See also:family name of three
See also:brothers, all famous in Arabian literature,
See also:born at Jazirat
See also:ibn '
See also:Umar in
See also:Kurdistan . The eldest
See also:brother, known as MAJD UD-DiN (1149-1210), was long in the service of the amir of
See also:Mosul, and was an
See also:earnest student of tradition and language . His
See also:dictionary of traditions (Kitdb un-Nihdya) was published at Cairo (1893), and his dictionary of family names (Kitdb ul-Murassa') has been edited by Seybold (
See also:Weimar, 1896) . The youngest brother, known as DIVA UD-DIN (1163-1239), served Saladin from 1191 on, then his son, al-Malik ul-Afdal, and was afterwards in
See also:Egypt, Samosata,
See also:Aleppo, Mosul and
See also:Bagdad . He was one of the most famous aesthetic and stylistic critics in Arabian literature . His Kitdb ul-Mathal, published in Bulaq in 1865 (cf . Journal of the German
See also:Oriental Society,
See also:xxxv . 148, and
See also:Goldziher's 1 The name "
See also:Ibis was selected as the title of an ornithological
See also:magazine. frequently referred to in this and other articles, which made its first appearance in 1859 . Abhandlungen, i . 161 sqq.), contains some very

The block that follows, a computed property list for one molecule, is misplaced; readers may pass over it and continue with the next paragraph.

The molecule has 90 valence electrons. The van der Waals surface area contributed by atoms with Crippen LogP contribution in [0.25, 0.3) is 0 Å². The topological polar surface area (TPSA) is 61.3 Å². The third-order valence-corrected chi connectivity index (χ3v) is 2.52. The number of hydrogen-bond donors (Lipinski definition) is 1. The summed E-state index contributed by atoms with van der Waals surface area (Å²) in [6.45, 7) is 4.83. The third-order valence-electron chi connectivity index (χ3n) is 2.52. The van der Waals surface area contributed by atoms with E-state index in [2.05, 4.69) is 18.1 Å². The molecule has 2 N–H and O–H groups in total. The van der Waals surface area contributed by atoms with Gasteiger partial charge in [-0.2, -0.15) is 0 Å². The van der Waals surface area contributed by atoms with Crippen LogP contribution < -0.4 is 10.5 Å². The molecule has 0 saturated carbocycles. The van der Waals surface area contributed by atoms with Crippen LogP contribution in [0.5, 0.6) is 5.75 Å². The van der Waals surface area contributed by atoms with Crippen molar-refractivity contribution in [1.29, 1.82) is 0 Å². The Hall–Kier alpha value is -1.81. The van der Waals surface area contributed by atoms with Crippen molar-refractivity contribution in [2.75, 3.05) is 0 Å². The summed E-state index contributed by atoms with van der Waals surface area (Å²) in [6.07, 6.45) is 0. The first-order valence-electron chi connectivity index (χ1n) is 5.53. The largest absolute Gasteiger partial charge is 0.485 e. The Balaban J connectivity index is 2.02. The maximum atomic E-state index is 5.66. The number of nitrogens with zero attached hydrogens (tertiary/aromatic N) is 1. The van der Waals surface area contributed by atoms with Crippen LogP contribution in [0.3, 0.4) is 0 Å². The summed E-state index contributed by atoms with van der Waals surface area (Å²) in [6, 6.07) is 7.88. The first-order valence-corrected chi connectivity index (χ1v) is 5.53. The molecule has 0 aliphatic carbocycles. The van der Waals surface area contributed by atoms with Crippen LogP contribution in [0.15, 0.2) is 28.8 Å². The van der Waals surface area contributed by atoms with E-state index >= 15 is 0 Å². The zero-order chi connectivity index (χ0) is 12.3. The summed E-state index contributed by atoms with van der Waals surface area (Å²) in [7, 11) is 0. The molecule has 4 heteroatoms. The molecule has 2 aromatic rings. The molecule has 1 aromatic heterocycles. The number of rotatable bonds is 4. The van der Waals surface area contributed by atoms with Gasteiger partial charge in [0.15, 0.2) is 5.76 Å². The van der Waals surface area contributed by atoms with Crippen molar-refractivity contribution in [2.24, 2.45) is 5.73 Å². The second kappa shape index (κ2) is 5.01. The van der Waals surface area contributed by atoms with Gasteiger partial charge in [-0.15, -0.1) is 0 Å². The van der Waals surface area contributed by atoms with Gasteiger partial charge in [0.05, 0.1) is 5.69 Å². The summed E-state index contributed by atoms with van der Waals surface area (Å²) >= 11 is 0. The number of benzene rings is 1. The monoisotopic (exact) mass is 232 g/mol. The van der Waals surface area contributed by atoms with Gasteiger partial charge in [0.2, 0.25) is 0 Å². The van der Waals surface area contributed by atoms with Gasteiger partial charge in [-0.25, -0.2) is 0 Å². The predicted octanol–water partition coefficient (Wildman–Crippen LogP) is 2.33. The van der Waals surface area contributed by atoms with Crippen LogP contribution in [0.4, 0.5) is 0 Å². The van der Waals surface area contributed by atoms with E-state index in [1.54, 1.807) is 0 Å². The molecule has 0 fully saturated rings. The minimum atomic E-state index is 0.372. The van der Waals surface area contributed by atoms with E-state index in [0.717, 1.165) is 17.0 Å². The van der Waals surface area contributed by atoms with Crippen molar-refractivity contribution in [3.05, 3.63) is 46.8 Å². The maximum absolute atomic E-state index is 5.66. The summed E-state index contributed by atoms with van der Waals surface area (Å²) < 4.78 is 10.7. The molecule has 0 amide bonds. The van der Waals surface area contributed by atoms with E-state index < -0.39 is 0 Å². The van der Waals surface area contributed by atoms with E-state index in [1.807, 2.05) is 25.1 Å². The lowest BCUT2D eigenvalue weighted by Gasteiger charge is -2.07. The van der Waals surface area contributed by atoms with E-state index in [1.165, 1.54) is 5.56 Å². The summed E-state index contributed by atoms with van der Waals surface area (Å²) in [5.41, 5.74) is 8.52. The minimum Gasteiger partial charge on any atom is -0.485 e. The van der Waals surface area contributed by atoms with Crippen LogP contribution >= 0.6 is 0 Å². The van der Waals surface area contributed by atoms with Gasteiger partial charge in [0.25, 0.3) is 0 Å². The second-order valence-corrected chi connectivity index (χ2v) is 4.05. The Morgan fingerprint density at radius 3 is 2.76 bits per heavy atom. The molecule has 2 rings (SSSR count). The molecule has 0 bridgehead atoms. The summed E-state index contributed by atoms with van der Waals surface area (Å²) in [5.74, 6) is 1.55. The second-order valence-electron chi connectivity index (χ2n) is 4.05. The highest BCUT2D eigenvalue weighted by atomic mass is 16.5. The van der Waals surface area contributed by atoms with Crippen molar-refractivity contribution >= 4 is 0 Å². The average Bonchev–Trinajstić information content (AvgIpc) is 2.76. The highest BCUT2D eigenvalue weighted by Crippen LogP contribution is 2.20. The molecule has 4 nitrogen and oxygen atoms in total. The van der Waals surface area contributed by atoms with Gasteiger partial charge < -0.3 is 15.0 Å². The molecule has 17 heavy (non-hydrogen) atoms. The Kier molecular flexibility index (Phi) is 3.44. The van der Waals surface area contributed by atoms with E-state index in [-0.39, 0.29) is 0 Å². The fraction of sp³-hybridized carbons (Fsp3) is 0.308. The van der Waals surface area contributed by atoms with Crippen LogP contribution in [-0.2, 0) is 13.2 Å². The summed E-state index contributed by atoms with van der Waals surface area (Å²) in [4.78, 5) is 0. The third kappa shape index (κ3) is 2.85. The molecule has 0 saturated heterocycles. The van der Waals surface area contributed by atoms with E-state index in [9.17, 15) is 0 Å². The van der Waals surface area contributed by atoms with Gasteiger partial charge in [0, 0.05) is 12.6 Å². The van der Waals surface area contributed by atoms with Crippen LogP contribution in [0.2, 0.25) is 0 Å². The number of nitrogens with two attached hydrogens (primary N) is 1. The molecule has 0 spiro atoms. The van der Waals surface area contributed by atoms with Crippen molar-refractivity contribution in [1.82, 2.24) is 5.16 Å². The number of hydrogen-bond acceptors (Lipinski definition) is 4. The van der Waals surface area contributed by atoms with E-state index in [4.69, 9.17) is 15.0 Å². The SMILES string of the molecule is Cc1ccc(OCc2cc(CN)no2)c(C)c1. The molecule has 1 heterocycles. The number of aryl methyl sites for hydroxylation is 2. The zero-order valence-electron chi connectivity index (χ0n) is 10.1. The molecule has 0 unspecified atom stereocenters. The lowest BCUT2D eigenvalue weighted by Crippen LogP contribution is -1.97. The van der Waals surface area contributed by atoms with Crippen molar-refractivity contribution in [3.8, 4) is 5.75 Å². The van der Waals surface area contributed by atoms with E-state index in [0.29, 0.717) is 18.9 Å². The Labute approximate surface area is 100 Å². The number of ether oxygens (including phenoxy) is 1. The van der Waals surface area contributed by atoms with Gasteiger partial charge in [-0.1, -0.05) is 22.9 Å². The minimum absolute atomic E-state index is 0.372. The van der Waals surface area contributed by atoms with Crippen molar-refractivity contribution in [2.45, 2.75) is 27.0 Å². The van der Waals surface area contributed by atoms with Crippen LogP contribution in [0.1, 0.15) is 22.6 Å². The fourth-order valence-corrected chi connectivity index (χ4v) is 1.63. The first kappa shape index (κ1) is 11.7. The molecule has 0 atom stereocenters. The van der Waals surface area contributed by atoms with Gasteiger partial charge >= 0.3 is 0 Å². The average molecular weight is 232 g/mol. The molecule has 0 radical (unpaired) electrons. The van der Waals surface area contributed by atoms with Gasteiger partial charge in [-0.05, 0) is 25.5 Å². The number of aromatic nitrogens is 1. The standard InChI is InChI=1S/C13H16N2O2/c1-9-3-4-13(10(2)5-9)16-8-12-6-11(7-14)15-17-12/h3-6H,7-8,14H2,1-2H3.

See also:criticism of
See also:ancient and
See also:modern Arabic
See also:verse . Some of his letters have been published by D . S .
Margoliouth " On the Royal
See also:Correspondence of Diya ed-Din el-Jazari " in the Actes du dixihme congas
See also:des orientalistes,
See also:sect . 3, pp . 7-21 . The brother best known by the
See also:simple name of Ibn Athir was
See also:HASAN 'IZZUDDIN MAHOMMED IBN UL-ATHIR (116o-1234), who devoted himself to the study of
See also:history and tradition . At the age of twenty-one he settled with his
See also:father in Mosul and continued his studies there . In the service of the amir for many years, he visited Bagdad and Jerusalem and later Aleppo and
See also:Damascus . He died in Mosul . His
See also:great history, the Kamil, extends to the
See also:year 1231; it has been edited by C . J . Tornberg, Ibn al-Athiri Chronicon quod perfectissimum inscribitur (14 vols.,
See also:Leiden, 1851-1876), and has been published in 12 vols. in Cairo (1873 and 1886) . The first
See also:part of this
See also:work up to A.H . 310 (A.D .
923) is an
See also:abbreviation of the work of Tabari (q.v.) with additions . Ibn Athir also wrote a history of the Atabegs of Mosul, published in the Recueil des historiens des croisades (vol. ii.,
See also:Paris); a work (Usd ul-Ghdba), giving an account of 7500 companions of Mahomet (5 vols., Cairo, 1863), and a compendium (the Lubab) of Sam'
See also:ani's Kitdb ul-Anskb (cf . F . Wustenfeld's Specimen el-Lobabi,
See also:Gottingen, 1835) . (G . W .
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